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Put the brakes on phony online car sales

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You can buy practically anything online, including used cars. But before you shell out any hard-earned cash, here’s a warning about scammers trying to sell cars they don’t have or own.

Here’s how the scam works: Criminals post ads on online auction and sales websites, like eBay Motors, for inexpensive used cars (that they don’t really own). They offer to chat online, share photos, and answer questions. They may even tell you the sale will go through a well-known retailer’s buyer protection program. Recently, sellers have been sending fake invoices that appear to come from eBay Motors and demanding payment in eBay gift cards. If you call the number on the invoice, the scammer pretends to work for eBay Motors. Trusting buyers have lost hundreds of thousands of dollars over the past year alone.

So how can you tell if an online car sale is fake?

  • You find bad reviews online. Check out the seller by searching online for the person’s name, phone number and email address, plus words like “review,” “complaint” or “scam.”
  • Sellers try to rush the sale. Resist the pressure. Scammers use high-pressure sales tactics to get you to buy without thinking things through.
  • They can’t or won’t meet in person or let you inspect the car. Scammers might have an excuse, like a job transfer, military deployment, or divorce, for why you can’t see them or the car. But experts agree that you should have an independent mechanic inspect a used car before you buy it.
  • They want you to pay with gift cards or by wire transfer. If anyone tells you to pay that way, it’s a scam. Every time.
  • The sellers demand more money after the sale for “shipping” or “transportation” costs.
  • The Vehicle Identification Number (VIN) doesn’t match the VIN for the car you’re interested in. A vehicle history report can help you spot such discrepancies.

For more tips, check out and Online Auction Buyers. Want to avoid the latest rip-offs? Sign up for free consumer alerts from the FTC at If you spot a scam, report it at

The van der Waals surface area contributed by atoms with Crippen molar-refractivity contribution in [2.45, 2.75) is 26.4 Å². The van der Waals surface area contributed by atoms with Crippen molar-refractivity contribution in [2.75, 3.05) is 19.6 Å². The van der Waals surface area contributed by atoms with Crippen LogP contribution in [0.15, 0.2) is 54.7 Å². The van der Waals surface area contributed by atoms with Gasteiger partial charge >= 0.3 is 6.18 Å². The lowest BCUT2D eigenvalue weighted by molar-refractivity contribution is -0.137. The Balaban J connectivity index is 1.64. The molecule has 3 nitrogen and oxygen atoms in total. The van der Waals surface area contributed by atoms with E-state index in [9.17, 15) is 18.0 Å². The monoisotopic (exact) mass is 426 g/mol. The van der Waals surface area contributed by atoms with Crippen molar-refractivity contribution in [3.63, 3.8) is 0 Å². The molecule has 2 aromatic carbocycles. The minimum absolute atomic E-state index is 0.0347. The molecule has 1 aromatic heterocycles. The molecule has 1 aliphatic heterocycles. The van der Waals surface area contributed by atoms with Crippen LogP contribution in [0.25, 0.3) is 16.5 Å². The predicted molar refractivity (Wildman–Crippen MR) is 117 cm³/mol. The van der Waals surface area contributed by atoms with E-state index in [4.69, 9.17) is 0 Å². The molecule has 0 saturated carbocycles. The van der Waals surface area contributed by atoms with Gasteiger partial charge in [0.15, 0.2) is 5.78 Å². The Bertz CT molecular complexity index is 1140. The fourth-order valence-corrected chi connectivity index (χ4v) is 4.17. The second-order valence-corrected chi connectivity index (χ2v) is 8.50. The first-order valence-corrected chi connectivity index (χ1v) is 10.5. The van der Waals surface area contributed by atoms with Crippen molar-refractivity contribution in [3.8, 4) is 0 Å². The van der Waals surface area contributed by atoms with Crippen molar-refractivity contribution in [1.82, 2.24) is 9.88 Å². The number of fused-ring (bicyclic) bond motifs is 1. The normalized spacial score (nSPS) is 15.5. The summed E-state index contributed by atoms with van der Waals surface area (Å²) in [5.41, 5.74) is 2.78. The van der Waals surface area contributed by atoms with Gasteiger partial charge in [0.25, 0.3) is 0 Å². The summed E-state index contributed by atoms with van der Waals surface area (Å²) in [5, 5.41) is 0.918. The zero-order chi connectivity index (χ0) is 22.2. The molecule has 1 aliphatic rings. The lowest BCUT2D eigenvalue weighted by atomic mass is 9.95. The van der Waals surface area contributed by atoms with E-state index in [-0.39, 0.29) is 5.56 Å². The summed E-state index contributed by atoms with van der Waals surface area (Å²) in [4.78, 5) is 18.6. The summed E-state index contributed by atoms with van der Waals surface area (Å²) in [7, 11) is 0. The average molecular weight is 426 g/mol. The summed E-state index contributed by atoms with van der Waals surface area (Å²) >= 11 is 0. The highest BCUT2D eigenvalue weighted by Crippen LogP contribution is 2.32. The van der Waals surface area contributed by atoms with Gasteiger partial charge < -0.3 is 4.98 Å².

Blog Topics: 
Money & Credit


Scammers are also selling hulks onl eBay and misrepenting the condition. When the hulk arrives, eBay will tell you that you bought a car and you got a car and will not assist you with the purchase.

Good info as I am in the market for a vehicle.

Beware of water cars lots of flooding in south and other parts of country I have seen car fax reports where many are for sale in Tennessee but we’re from Texas and Florida

They also take pictures of vehicles, in out of the way places like gravel roads, empty lots, or cars that are viewed through trees or other shrubbery, as not to reveal any site details. This may also be indicative of a stolen vehicle.

Buyers of RVs beware of scammers pretending to work though e bay and using the same tactics listed above. Beware of Craigslist and RV trader sites. They are FULL of these fraudulent entries.
Scary! I learned my lesson and luckily they got nothing from me.

Don't expect help from ebay, read the fine print very carefully. I purchased a utility vehicle , normally sold nation wide thru auction by specialized companies - first time it was perfect; year later this time I lost $15000 because the seller lied about everything, even when directly questioned about specifics and pictures - filed a complaint with ebay and got no help